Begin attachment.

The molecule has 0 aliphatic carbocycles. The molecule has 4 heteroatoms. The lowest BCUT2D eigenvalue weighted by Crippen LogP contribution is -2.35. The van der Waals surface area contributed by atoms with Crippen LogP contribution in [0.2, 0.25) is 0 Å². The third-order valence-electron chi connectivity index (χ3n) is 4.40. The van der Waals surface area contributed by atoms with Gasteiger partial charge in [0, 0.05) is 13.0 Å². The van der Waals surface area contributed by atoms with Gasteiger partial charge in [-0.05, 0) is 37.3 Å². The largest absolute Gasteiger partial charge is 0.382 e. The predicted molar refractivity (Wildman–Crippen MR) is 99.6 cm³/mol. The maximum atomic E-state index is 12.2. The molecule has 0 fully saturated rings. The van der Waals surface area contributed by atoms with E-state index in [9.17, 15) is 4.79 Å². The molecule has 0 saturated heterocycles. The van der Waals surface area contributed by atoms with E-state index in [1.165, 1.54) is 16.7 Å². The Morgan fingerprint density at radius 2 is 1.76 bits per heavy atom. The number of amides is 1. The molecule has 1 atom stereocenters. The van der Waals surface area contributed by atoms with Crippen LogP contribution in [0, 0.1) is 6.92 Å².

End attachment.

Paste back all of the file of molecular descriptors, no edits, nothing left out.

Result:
The molecule has 0 aliphatic carbocycles. The molecule has 4 heteroatoms. The lowest BCUT2D eigenvalue weighted by Crippen LogP contribution is -2.35. The van der Waals surface area contributed by atoms with Crippen LogP contribution in [0.2, 0.25) is 0 Å². The third-order valence-electron chi connectivity index (χ3n) is 4.40. The van der Waals surface area contributed by atoms with Gasteiger partial charge in [0, 0.05) is 13.0 Å². The van der Waals surface area contributed by atoms with Gasteiger partial charge in [-0.05, 0) is 37.3 Å². The largest absolute Gasteiger partial charge is 0.382 e. The predicted molar refractivity (Wildman–Crippen MR) is 99.6 cm³/mol. The maximum atomic E-state index is 12.2. The molecule has 0 fully saturated rings. The van der Waals surface area contributed by atoms with E-state index in [9.17, 15) is 4.79 Å². The molecule has 0 saturated heterocycles. The van der Waals surface area contributed by atoms with E-state index in [1.165, 1.54) is 16.7 Å². The Morgan fingerprint density at radius 2 is 1.76 bits per heavy atom. The number of amides is 1. The molecule has 1 atom stereocenters. The van der Waals surface area contributed by atoms with Crippen LogP contribution in [0, 0.1) is 6.92 Å².